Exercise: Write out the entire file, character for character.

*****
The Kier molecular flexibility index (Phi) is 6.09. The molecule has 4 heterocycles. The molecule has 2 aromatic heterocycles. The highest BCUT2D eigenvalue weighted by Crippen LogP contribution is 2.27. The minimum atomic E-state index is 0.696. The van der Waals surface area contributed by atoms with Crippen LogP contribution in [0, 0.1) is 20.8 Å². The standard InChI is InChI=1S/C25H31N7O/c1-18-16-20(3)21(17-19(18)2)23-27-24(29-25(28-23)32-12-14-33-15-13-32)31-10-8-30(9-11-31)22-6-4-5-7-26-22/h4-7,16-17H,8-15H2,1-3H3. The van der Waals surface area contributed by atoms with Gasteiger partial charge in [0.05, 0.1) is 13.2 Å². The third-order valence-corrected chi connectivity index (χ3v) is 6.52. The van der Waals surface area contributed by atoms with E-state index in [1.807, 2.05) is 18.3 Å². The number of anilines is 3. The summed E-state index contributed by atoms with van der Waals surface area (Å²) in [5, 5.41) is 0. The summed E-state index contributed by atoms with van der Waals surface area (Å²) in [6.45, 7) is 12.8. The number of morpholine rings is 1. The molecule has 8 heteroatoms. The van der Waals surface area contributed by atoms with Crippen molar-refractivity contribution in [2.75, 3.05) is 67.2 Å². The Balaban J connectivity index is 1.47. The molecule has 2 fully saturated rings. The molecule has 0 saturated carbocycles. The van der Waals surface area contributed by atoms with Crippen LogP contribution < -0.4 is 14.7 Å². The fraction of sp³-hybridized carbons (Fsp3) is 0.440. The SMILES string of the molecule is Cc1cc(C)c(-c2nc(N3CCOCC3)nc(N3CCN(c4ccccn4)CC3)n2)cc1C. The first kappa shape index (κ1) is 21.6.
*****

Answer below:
The Kier molecular flexibility index (Phi) is 6.09. The molecule has 4 heterocycles. The molecule has 2 aromatic heterocycles. The highest BCUT2D eigenvalue weighted by Crippen LogP contribution is 2.27. The minimum atomic E-state index is 0.696. The van der Waals surface area contributed by atoms with Crippen LogP contribution in [0, 0.1) is 20.8 Å². The standard InChI is InChI=1S/C25H31N7O/c1-18-16-20(3)21(17-19(18)2)23-27-24(29-25(28-23)32-12-14-33-15-13-32)31-10-8-30(9-11-31)22-6-4-5-7-26-22/h4-7,16-17H,8-15H2,1-3H3. The van der Waals surface area contributed by atoms with Gasteiger partial charge in [0.05, 0.1) is 13.2 Å². The third-order valence-corrected chi connectivity index (χ3v) is 6.52. The van der Waals surface area contributed by atoms with E-state index in [1.807, 2.05) is 18.3 Å². The number of anilines is 3. The summed E-state index contributed by atoms with van der Waals surface area (Å²) in [5, 5.41) is 0. The summed E-state index contributed by atoms with van der Waals surface area (Å²) in [6.45, 7) is 12.8. The number of morpholine rings is 1. The molecule has 8 heteroatoms. The van der Waals surface area contributed by atoms with Crippen molar-refractivity contribution in [2.75, 3.05) is 67.2 Å². The Balaban J connectivity index is 1.47. The molecule has 2 fully saturated rings. The molecule has 0 saturated carbocycles. The van der Waals surface area contributed by atoms with Crippen LogP contribution < -0.4 is 14.7 Å². The fraction of sp³-hybridized carbons (Fsp3) is 0.440. The SMILES string of the molecule is Cc1cc(C)c(-c2nc(N3CCOCC3)nc(N3CCN(c4ccccn4)CC3)n2)cc1C. The first kappa shape index (κ1) is 21.6.